By having nothing to do with the behind-the-scene negotiations between the emissaries of the palace and the insurgents, mainstream political parties have been carrying out a self-fulfilling prophecy.
The Maoists aren't doing any better. The proposal for a roundtable is going around in circles. None of the respondents of Maoist interlocutors' interviews have evinced any interest in a full-fledged "focus group" discussion over their long-standing demands.
The government of royal nominees has run into its own conundrum: it is facing the unforeseen and unintended consequences of trying to run the administration by whimsical fiat. The petty tyrannies of the trouble-shooting Daudaha Tolis have created a situation where a) rules in the hands of employees have become end values rather than mere means to some desirable ends, b) decision-making is a victim of passing -the-buck or procrastination, and c) bureaucracy is sidelined and moribund. Clearly, the Anchaladhis of a bygone era is the wrong "role model" for improving service delivery in a society that has tasted grassroots democracy.
The phrases used above ("self-fulfilling prophecy", "focus group", "role model") have crept into everyday language from some of the pioneering works in the science of sociology by Robert K Merton.
Merton was one of the most influential sociologists of the 20th century. Sadly, when he passed away last week at 92, no Nepali newspaper took notice. We were obsessed with the showdown between the Bulldog of Baghdad and the Texan Terrier. Editors, as is their wont, pay more attention to "US actress Pamela Anderson standing on a balcony" and devote the front page to the state of her strategic assets. We clearly "misunderestimated" the passing away of the father of modern sociology.
The range of Merton's sociological scrutiny is astounding-he managed to explore everything from the sociology of media to the functioning of bureaucracy and from the history of science to the psychology of deviance from the Bureau of Applied Social Research, his academic perch at Columbia University.
Among Merton's various intellectual explorations, my favourite is his exposition of Durkheim's concept of "anomie". According to Merton, the situation of anomie arises when those who have internalised the value of monetary success find that they have no access to legitimate means by which they can ever hope to attain it. Conformists still pursue the goal by prescribed means, even though their task is hopeless. This perfectly describes the predicament of the Nepali middle class-they grow old in the daily grind without getting any closer to their cherished goals.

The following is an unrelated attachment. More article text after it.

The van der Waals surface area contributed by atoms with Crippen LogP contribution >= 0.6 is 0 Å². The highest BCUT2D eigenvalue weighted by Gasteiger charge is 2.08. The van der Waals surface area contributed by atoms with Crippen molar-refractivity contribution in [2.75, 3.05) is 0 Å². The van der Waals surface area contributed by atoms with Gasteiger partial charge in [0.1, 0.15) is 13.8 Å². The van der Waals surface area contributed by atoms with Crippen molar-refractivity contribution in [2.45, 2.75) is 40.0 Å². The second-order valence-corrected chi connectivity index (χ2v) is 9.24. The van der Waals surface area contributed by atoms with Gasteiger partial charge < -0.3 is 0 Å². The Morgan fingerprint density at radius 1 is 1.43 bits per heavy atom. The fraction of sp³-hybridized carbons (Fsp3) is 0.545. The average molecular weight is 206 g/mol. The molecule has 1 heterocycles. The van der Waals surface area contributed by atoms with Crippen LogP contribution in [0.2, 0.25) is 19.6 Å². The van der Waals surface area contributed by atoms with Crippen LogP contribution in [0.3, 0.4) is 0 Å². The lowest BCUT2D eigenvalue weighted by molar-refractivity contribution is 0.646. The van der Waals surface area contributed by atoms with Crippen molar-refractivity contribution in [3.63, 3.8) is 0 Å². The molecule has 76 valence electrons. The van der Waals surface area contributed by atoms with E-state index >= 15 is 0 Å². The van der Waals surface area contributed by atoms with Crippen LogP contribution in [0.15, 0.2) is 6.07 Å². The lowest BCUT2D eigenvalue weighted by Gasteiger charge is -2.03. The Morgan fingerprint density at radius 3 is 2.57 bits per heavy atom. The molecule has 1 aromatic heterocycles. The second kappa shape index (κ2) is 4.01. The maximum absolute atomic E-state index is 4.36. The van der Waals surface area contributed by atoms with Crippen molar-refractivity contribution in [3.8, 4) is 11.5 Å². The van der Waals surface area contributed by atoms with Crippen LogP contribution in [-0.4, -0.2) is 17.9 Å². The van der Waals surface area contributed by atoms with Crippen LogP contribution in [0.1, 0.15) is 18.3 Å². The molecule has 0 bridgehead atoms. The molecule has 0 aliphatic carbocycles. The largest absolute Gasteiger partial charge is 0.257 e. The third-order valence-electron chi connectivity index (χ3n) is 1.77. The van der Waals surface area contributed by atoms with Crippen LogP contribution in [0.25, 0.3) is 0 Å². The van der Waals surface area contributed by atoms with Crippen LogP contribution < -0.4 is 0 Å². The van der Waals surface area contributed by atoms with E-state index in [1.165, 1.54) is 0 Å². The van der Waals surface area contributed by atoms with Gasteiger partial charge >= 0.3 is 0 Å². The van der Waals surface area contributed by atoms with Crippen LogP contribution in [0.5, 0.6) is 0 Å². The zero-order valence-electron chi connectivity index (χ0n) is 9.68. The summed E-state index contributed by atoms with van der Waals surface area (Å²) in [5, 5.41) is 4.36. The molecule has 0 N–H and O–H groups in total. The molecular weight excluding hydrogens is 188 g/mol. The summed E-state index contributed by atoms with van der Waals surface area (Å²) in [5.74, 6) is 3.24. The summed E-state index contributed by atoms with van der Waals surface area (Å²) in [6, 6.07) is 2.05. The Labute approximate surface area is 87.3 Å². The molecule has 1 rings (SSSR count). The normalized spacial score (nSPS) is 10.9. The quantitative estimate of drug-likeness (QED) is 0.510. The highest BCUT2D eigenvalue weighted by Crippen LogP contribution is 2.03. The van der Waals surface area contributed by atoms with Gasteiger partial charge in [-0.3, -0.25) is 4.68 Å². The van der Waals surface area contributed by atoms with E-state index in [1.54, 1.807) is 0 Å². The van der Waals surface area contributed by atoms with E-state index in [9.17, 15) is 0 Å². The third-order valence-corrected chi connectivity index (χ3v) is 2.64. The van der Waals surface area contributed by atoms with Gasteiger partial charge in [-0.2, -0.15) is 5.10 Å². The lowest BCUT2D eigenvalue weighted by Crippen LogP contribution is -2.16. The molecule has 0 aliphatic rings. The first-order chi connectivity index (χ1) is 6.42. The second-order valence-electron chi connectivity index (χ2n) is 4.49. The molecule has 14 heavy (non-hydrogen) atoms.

Then there are those who "innovate" and seek success by resorting to dishonest means. Examples of such a tendency are aplenty in the Nepali bureaucracy. Sample the explanation of a responsible officer of the Public Service Commission: "If I don't earn by taking bribes, how will I ever realise my childhood dreams with Rs 7,000 rupees a month?" Aren't Maoists also some kind of innovators, making a living from extortion?
Merton's third category is the "ritualist" who goes through the motions, fully aware of the futility of their occupation. Socialised to adhere to the rules, ritualists are unable to break free even when they know that they are in bondage. Whenever you want to complain about the quality of education in a government school in Achham, please think of the teacher from Rautahat serving time in Managalsen.
The "retreaters" are most infuriating, especially when they retrospectively justify their retreat. While there is nothing wrong in seeking one's fortune anywhere, what's so noble about obtaining a Green Card that those who stay back must put up with their consistent outburst of off-shore patriotism? Perhaps the Dishwashers of Disneyland need to justify defection by denouncing the rot back home every chance they get.
Here is a teaser for sociologists of the university located on Kirtipur's slopes: to which category of Merton do you honestly belong? Students stampede to get into the sociology course, but the last original idea to emerge from Tribhuvan University was Dor Bahadur Bista's Afno Manche.
Merton's ideas survived Vietnam, Gulf War I and they will take on a universal meaning in the globalised world. That is one reason to go back to his work. A society that doesn't celebrate the rise of a genius, or refuses to mark the passing away of another, isn't prepared to produce one of its own. Unlike the tall claims of self-proclaimed intellectuals foraging for consultancy works, Merton, preferred to introduce himself as "the economist's father", alluding to his Nobel winner son Robert C Merton with a mixture of pride and self-deprecation.
Wonder what the senior Merton would think if he were to find that a newspaper published somewhere in the Himalaya had written about him. Perhaps he would attribute it to the "Matthew Effect" (in academic and scientific research, greater recognition and resources are given to those who have already a certain level of recognition over those who have yet to make their mark).
Robert King Merton will remain a cherished "role model" of many aspiring sociologists the world over for years to come. Unfortunately, he is not around to coin a new term for that particular phenomenon.